# How to Play Dominoes

A domino is a small rectangular wood or polymer block, normally twice as long as it is wide, with one side marked by dots resembling those on dice. It features a line in the middle to separate it visually into two squares, called ends, and is valued by the number of pips on each end. The domino’s value is determined by the combination of its pips with those of adjacent dominoes, and a domino that has more or all of its pips displayed is considered “heavier” than a lighter tile that has less (or no) pips.

Dominoes are used for a variety of games, and there are many rules for how to play them. Most of the games are positional, and in each turn a player places a domino edge to edge against another so that the adjacent faces form a matching set or some specified total. The first player to complete a play is then the first to declare victory and receive a reward for doing so.

There are other games that use the same basic rules, such as those involving betting and scoring. In addition, there are also a number of solitaire or trick-taking games that can be played with a set of dominoes. Many of these are adaptations of card games and were once popular in areas to circumvent religious prohibitions against playing cards.

Most domino sets include 28 tiles, a number that is just enough to allow for a few different types of games. However, most sets are able to be extended by adding additional tiles with new pips on the existing ends. This can extend the number of unique combinations to an incredible number, but the extensions are not generally included with most commercial domino sets.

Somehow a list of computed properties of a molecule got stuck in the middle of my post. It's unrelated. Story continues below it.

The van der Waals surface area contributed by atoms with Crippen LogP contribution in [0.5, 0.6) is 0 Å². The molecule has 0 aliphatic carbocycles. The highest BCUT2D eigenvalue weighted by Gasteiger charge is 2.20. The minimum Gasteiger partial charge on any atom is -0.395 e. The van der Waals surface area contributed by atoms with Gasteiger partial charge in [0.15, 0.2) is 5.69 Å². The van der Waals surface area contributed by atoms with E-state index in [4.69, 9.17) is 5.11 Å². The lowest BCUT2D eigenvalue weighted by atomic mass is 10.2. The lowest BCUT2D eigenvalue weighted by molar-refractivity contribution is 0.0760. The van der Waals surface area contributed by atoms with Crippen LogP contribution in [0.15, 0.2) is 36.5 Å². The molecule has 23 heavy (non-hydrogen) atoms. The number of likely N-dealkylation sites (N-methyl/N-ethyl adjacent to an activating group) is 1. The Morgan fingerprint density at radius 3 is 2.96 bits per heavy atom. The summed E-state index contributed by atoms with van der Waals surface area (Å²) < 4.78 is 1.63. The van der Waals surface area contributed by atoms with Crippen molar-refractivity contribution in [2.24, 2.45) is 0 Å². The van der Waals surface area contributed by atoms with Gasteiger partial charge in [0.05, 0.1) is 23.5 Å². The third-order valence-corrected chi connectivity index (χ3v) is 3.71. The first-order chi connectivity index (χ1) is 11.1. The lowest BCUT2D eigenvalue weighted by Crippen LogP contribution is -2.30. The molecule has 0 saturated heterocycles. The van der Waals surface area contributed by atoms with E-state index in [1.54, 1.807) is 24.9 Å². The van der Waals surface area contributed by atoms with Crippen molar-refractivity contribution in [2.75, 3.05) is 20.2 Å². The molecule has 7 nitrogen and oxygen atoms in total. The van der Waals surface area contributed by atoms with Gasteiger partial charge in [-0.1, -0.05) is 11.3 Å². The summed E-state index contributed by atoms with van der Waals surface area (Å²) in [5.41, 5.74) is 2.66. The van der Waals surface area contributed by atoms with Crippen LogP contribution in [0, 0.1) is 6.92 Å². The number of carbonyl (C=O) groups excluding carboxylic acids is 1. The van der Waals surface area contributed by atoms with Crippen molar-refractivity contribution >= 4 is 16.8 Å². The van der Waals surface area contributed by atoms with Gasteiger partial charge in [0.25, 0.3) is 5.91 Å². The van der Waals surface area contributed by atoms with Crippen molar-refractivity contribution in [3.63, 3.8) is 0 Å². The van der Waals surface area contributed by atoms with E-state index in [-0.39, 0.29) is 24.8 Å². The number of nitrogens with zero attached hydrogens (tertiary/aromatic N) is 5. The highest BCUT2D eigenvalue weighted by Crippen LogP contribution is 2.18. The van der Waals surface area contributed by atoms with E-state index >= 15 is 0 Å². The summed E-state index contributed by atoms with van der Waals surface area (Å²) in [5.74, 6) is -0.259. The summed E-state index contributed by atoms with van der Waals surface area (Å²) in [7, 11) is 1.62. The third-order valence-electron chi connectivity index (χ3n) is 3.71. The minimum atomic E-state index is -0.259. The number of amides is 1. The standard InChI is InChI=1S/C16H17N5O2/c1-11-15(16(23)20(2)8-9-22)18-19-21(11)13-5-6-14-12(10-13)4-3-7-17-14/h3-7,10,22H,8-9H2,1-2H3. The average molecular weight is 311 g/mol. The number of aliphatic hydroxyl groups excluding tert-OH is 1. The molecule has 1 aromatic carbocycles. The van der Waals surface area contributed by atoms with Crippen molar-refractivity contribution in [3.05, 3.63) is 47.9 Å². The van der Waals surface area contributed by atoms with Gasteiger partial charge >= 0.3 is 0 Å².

When all of the tiles have been played, a domino is counted by counting the number of pips on the open ends that match the current pattern. This is called the line of play and may be either lengthwise or crosswise, depending on the rules of a particular game.

The players draw their dominoes from a stock, which is typically a box or other container that holds the entire set of dominoes. Each player then makes a play by placing a domino, normally with the heaviest piece first. If there is a tie for the first play, the players draw additional dominoes from the stock to break it.

If a player draws more than he is entitled to, the extra tiles are returned to the stock, and the next player draws. The excess tiles should be kept face down and, depending on the game rules, they may or may not be used later. If a player discovers that he has drawn more than his hand needs, he may buy the remaining tiles, but must return any purchased dominoes to the stock before drawing for his hand again.